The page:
The Martyl Rifkin Reinsdorf Archive:
The Legacy of "Grandma Martyl"
From Phoenix Children's Hospital Website:
Reinsdorf: Color of Generosity
Sometimes, the best phone calls come on the worst days.
Wendy Pauker, a Child Life Specialist at Phoenix Children's Hospital, was having one of those days when someone patched through a call with an offer that sounded pretty innocuous at the time.
The voice on the other end of the line announced that her "boss" would like to make some coloring books and bring them in for the patients.
"Gr-r-r-r-eat," thought Pauker, wincing a little at the thought of what homemade coloring books might look like. "When your boss is ready to drop them off, give me a call."
The delivery came a few weeks later, and this time, Pauker's grimace changed to a look of pleasant surprise. Not only were the homemade books of professional quality, but each one came in a package with colored markers and a toy specially chosen to fit the theme of the book.
Right then, Pauker knew she had a hit on her hands.
The hit is now nearing its fourth year at Phoenix Children's, with new deliveries of books coming in every month. The books are still hugely popular with patients and their families.
"They love them," says Pauker. "You hear things like, 'Wow - these are really nice,' or 'Can I take this home?'"
They might be even more impressed if they knew the woman behind the diversion. Martyl Reinsdorf, a mother of four, was for 25 years a nationally acclaimed jeweler, specializing in cloisonné pieces that required her to fit colorful enamel into carefully sculptured 24-karat gold wire settings.
"It's like a coloring book," she says. "You draw the lines, and you fill it in."
But she was ready for a change, and began looking around for a new occupation. She decided to learn how to use a computer for graphic arts, and drawing pictures proved a good way to get a feel for the technology. For practice, she made little books of her pictures - a new one for every graphic technique she mastered.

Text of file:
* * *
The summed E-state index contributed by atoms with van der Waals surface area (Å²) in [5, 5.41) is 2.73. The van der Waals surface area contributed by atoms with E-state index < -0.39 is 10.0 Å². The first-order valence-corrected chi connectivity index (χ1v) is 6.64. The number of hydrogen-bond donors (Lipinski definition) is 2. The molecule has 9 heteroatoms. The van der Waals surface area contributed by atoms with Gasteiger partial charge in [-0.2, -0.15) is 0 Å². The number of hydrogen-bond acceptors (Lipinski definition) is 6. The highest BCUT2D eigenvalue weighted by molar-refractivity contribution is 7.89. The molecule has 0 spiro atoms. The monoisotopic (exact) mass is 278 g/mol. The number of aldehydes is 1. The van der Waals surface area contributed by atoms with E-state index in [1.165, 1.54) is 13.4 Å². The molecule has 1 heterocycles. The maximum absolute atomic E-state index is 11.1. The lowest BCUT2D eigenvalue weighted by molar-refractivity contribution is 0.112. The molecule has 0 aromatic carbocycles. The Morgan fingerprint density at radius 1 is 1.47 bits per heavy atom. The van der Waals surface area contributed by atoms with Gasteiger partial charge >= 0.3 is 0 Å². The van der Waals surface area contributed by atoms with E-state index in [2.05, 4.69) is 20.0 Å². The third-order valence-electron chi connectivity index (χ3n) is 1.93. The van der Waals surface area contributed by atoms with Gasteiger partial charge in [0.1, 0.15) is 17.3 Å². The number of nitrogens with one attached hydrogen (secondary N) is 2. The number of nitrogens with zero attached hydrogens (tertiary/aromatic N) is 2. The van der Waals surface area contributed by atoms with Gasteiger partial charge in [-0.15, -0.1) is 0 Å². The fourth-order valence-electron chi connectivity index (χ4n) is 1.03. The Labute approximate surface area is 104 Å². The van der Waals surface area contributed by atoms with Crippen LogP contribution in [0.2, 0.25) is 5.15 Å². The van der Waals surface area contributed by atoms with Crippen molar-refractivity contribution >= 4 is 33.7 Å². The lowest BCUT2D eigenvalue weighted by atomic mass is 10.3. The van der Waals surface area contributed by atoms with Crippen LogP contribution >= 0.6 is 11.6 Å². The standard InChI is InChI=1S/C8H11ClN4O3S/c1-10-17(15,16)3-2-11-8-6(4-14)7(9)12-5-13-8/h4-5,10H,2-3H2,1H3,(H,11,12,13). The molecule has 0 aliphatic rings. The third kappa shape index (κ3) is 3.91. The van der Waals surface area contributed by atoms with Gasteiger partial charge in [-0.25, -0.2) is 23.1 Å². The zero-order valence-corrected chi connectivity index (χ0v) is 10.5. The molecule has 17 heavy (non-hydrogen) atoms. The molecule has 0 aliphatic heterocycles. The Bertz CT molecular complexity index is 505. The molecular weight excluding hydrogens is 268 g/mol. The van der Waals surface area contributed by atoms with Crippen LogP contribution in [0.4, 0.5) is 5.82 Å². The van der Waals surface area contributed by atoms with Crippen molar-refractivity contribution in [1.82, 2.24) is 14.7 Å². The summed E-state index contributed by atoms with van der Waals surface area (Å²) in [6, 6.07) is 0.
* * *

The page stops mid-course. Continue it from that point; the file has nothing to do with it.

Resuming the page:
She gave the books to her eight grandkids, and was delighted to see how much they enjoyed them. Eventually, someone mentioned what a treat books like that would be at a children's hospital ... and soon, a cottage industry was born.
In addition to Phoenix Children's Hospital, Martyl and her husband, Jerry, provide different versions of the coloring book packages to local organizations like The Ronald McDonald House, The Child Crisis Center, Aid to Adoption of Special Kids (AASK), and The Foundation For Blind Children in Phoenix. They also supply a children's hospital in Chicago (where Jerry owns the Chicago Bulls and the White Sox), the Deike Center for Visual Rehabilitation (a global organization headquartered in Chicago), a home for abused children in Hawaii, a nursing school in Guatemala, and a pediatric cancer center in Jerusalem.
The books are as varied as their destinations. From simple stories to the ABC's, Martyl is steadily expanding her books' repertoire to include crossword puzzles and word searches, and to explore history, geography, famous artists - even "Romeo and Juliet." Nor is she neglectful of her public's more up-to-date enthusiasms. When Jerry, who edits as well as underwrites the project, expressed a little weariness after one recent marathon evening of fine-tuning her work, she told him, "Well, no wonder. You've gone from Shakespeare to Sponge Bob in four hours."
"She is always looking for new things, new gimmicks," Pauker says. "Anything to make the books more fun for kids."
Many of the books also feature autographs and messages from celebrities who've caught the gleam of Martyl's enthusiasm. Senator John McCain has inscribed a book on Arizona, while Randy Johnson of the Diamondbacks, Jake Plummer of the Cardinals, and Jeremy Roenick of the Philadelphia Flyers have all personalized sports editions of her coloring books.